Foucault Pendulum The animation describes the motion of a Foucault Pendulum at a latitude of The plane of oscillation rotates by an angle of during one day, so after two days the plane returns to its original orientation.
An excerpt from the illustrated supplement of the magazine "Le Petit Parisien" dated November on the fiftieth anniversary of the experiment of Leon Foucault demonstrating the rotation of the earth.
Foucault Pendulum, which proves the earth rotates, is located in the rotunda of the Charles C. Gates Planetarium in City Park. The original was built in Paris in 1851, using an Iron ball at the end of a 200-foot wire. Viewing action is Mrs. Dorothy Hodgkins of planetarium staff and Don Lunetta, curator. Credit: Denver Post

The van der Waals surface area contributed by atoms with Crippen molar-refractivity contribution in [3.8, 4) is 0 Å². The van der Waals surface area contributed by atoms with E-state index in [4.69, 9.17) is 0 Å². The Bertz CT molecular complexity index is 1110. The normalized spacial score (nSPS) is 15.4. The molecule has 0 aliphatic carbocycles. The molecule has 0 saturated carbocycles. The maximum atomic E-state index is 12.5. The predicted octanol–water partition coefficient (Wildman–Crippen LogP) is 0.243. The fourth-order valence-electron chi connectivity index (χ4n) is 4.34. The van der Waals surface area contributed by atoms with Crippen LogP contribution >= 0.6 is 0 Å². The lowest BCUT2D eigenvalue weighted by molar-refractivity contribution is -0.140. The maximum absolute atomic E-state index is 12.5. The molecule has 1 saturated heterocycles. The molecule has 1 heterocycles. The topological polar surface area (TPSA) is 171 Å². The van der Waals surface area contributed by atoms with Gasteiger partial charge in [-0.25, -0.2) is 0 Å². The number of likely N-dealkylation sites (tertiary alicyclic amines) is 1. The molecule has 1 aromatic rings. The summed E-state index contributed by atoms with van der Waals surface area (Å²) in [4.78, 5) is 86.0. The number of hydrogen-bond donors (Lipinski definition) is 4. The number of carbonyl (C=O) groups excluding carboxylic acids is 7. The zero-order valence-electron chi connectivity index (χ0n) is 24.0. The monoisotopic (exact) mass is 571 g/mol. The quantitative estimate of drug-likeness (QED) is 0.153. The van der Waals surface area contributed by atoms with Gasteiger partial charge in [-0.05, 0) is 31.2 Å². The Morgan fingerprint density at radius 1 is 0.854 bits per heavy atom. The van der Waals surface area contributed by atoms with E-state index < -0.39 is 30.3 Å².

Watch as a “Foucault Pendulum” reveals the rotation of the Earth just as it did in 1851. The degree of rotation per sidereal day is proportional to the sine of the latitude. For example, if the experiment is carried out at the 30 degree south latitude, to a local observer it would take 2 days to rotate around the full 360 degree precession in a counterclockwise fashion. https://www.geophysik.uni-muenchen.de/outreach/foucault-pendulum #FlatEarth
How Does Foucault's Pendulum Prove the Earth Rotates?
How Does Foucault's Pendulum Prove the Earth Rotates? | At the Smithsonian | Smithsonian